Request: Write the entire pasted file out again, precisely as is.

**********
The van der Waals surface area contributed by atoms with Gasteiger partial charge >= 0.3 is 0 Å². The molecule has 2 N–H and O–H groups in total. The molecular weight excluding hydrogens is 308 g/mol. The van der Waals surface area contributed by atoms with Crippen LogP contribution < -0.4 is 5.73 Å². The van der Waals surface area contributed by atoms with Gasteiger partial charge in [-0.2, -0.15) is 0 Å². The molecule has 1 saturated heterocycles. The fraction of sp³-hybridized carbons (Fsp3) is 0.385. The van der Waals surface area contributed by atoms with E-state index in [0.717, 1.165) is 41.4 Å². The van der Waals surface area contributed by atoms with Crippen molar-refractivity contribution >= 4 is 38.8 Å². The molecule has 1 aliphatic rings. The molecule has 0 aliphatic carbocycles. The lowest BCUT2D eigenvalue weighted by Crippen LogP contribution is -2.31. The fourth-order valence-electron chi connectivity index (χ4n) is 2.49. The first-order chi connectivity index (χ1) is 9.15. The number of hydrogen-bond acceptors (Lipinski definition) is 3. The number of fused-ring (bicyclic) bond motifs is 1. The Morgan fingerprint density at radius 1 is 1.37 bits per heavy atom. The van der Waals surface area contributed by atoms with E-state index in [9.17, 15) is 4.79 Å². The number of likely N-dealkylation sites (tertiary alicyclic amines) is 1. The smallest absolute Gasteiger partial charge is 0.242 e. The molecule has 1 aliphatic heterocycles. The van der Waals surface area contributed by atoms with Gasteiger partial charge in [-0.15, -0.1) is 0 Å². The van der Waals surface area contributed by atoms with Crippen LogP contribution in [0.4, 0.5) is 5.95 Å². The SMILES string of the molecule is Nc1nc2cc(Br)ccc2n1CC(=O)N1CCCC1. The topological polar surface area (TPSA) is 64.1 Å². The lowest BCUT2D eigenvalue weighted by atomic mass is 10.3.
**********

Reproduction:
The van der Waals surface area contributed by atoms with Gasteiger partial charge >= 0.3 is 0 Å². The molecule has 2 N–H and O–H groups in total. The molecular weight excluding hydrogens is 308 g/mol. The van der Waals surface area contributed by atoms with Crippen LogP contribution < -0.4 is 5.73 Å². The van der Waals surface area contributed by atoms with Gasteiger partial charge in [-0.2, -0.15) is 0 Å². The molecule has 1 saturated heterocycles. The fraction of sp³-hybridized carbons (Fsp3) is 0.385. The van der Waals surface area contributed by atoms with E-state index in [0.717, 1.165) is 41.4 Å². The van der Waals surface area contributed by atoms with Crippen molar-refractivity contribution >= 4 is 38.8 Å². The molecule has 1 aliphatic rings. The molecule has 0 aliphatic carbocycles. The lowest BCUT2D eigenvalue weighted by Crippen LogP contribution is -2.31. The fourth-order valence-electron chi connectivity index (χ4n) is 2.49. The first-order chi connectivity index (χ1) is 9.15. The number of hydrogen-bond acceptors (Lipinski definition) is 3. The number of fused-ring (bicyclic) bond motifs is 1. The Morgan fingerprint density at radius 1 is 1.37 bits per heavy atom. The van der Waals surface area contributed by atoms with E-state index in [9.17, 15) is 4.79 Å². The number of likely N-dealkylation sites (tertiary alicyclic amines) is 1. The smallest absolute Gasteiger partial charge is 0.242 e. The molecule has 1 aliphatic heterocycles. The van der Waals surface area contributed by atoms with Gasteiger partial charge in [-0.15, -0.1) is 0 Å². The van der Waals surface area contributed by atoms with Crippen LogP contribution in [0.4, 0.5) is 5.95 Å². The SMILES string of the molecule is Nc1nc2cc(Br)ccc2n1CC(=O)N1CCCC1. The topological polar surface area (TPSA) is 64.1 Å². The lowest BCUT2D eigenvalue weighted by atomic mass is 10.3.